4. I think any confident, competent doctor would encourage a second opinion. I know my Doc H does. If nothing else, it provides confidence in the patient (or his mother) and helps cover his arse. If the second opinion does offer another procedure or treatment plan, I think it’s fair to discuss it. Keep in mind that usually second opinions are not as familiar with your case as the first doc and there may be a solid foundational reason why Doc 1 eliminated it as a possibility. But it’s always a good conversation to have.
    5. Be sure you go in your appointments with a pen and notebook. Write things down. When they see that, they are a little more careful about what they say and how they say it.
    6. The medical system, they way docs are paid, they way they have to appease patients, hospital admin, and insurance companies is absolutely crazy and at odds with one another. The docs are in the middle, on the front lines, and in the pressure cooker.
    7. Regardless of that, he still should be professional and treat patients with respect and compassion.

    Email me if you want some help with this matter. 😉

  • While I’d like to agree that you should be able to give the doctor feedback on how he comes across, that’s not always the case. Some of their egos really are that fragile and the quality of care will plummet. Some aren’t, but if they think you’re a jerk their care of your kid might not be as good. I know someone who had to leave the practice of an excellent pediatrician because her husband acted like a jackass to him. After that the doctor (unsurprisingly) didn’t really want to spend much time with them.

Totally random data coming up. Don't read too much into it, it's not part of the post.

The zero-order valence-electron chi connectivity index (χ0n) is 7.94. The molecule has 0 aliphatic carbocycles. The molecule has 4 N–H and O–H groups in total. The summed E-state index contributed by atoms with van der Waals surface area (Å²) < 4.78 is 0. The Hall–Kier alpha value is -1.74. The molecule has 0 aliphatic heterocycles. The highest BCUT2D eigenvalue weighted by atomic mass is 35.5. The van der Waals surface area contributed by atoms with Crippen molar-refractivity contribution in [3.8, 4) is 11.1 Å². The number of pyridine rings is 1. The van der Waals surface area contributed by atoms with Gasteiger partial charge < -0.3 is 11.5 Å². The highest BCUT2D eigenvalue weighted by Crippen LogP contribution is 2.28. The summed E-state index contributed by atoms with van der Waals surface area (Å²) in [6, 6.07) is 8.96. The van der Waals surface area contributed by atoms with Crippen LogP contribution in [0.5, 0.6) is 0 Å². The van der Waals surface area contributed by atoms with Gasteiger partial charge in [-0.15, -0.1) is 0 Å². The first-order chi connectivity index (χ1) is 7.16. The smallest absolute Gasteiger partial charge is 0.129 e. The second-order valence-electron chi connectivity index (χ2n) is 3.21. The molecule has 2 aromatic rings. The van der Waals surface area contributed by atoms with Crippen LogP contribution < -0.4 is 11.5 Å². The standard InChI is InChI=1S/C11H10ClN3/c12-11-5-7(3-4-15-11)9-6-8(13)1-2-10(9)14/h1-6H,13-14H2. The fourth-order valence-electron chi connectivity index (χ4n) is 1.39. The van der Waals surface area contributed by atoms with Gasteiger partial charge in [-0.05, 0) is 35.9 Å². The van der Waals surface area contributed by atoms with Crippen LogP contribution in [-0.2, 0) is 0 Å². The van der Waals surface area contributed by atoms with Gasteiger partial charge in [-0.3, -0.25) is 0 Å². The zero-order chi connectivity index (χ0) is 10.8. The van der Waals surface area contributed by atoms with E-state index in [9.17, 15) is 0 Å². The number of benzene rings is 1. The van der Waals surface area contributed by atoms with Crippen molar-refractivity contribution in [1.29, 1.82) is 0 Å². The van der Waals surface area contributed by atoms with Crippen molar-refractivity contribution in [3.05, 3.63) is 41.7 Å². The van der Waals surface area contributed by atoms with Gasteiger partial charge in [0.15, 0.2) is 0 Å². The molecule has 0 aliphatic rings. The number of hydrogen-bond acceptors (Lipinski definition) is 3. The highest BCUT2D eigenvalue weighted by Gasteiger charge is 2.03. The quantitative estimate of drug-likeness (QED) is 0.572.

• I am so thankful for modern medicine. I am very thankful that we have access to it. But doctors can be JERKS and get away with it because they are doctors. I recently went to get a birth control refill. My normal doctor was away and I had her replacement. I’d never seen him before. With in 2 minutes of being there – before he had looked at my chart or hardly talked to me he pushed a drug on me that I didn’t need/want or feel comfortable taking without talking to my doctor that knows me. And when I told him I just wanted a refill of my current prescription he told me that just because I was married didn’t mean my husband wasn’t sleeping with other women…I was rather shocked to say the least.

  • Tell it, sister! Medical care can be so frustrating. I love your clear and concise list. I also read the story of you and your family. Beautiful!

  • There is absolutely no reason why you should not share at least some of this list with your child’s doctor.

    Patients are customers of doctors, and a better customer experience is something you and your child deserves.

  • I hate it when doctors don’t read the chart. So annoying. And so common. In fact all the issues you mention here are unfortunately things that most of us can relate to.